John teaches Furniture Design and Sophomore Studio at Pratt Institute and Rhino software at School of Visual Arts in NYC. He has previously taught architecture studio courses and has been an invited design critic at Columbia University, UPenn School of Design, RISD, UC Berkeley, California College of the Arts, and Parsons The New School for Design.
Besides being well versed in construction technologies and methodologies, John is also fluent in many digital fabrication techniques, including 3D Printing, CNC Milling, and Laser Cutting. John is currently the Digital Fabrication Specialist at SVA’s Visible Future’s Lab in NYC.
I caught up with John by phone recently:
MB: Several people at ShopBot found your article in Popular Mechanics and were excited to see the retro chair design recreated (or more correctly, created anew) with the help of CNC technology. How did this project come about?
JH: The editors at Popular Mechanics came to me with what was basically a proposal/challenge, “Can you CNC this?” “This”… being a classic American chair which features the bending of wood to make a one-of-a-kind design. The impetus behind the assignment is the magazine’s initiative to delve deeper into CNC and other digital fabrication technologies and share its potential with their readers. So of course I said YES!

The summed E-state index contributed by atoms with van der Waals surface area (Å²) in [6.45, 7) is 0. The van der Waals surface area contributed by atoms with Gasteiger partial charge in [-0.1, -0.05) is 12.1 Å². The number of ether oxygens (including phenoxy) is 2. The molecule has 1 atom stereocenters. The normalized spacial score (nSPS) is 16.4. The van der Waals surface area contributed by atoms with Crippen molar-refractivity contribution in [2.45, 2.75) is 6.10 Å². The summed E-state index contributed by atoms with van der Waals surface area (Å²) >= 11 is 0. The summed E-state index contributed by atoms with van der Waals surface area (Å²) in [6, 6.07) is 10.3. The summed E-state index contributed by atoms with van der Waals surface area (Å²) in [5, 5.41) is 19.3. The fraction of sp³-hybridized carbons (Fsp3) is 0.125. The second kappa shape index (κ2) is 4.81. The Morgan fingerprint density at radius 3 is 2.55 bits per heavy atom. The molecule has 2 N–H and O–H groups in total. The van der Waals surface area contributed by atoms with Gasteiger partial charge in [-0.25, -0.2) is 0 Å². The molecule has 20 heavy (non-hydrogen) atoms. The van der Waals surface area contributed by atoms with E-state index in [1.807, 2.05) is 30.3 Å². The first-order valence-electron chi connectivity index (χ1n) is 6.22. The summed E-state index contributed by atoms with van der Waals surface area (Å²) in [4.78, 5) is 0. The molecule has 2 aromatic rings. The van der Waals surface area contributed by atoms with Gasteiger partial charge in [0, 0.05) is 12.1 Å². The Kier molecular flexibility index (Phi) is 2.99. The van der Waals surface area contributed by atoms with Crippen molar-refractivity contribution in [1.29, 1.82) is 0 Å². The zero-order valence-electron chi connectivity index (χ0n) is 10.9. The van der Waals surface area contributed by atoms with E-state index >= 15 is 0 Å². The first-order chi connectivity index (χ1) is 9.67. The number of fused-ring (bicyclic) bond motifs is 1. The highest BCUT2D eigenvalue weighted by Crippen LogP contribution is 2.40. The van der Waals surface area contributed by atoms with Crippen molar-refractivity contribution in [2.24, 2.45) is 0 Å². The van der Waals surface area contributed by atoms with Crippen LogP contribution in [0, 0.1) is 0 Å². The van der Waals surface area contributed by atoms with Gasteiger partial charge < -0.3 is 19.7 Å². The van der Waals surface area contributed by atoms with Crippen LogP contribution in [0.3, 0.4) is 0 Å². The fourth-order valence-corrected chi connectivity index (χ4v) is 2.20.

Photo by Reed Young
The trick here was to find a way to pay homage to the classic curved design using ‘2D’ pieces.
As John notes in the article: “I built this chair without touching a single traditional woodworking tool. No, it’s not because I’m some kind of Luddite. I just love the immediacy of rendering a chair with 3D modeling software and then cutting out the parts with a CNC machine. Everything snaps together like flat-pack furniture, but without the cheesy fasteners—just mechanically sound through tenons and lap joints. The manufacturing process takes 2 hours.”
John found that he was able to get material for making two chairs out of a single 4 X 8 sheet of plywood.
The Popular Mechanics article provides a link to the files, so you can get to work making the chair yourself. John notes, “Download all the files for this chair and open the 3D model with a CAD (computer-aided design) application. I use Rhino ($995, PC/Mac beta), but if that’s too expensive, use the trial version or Autodesk’s free app, 123D.”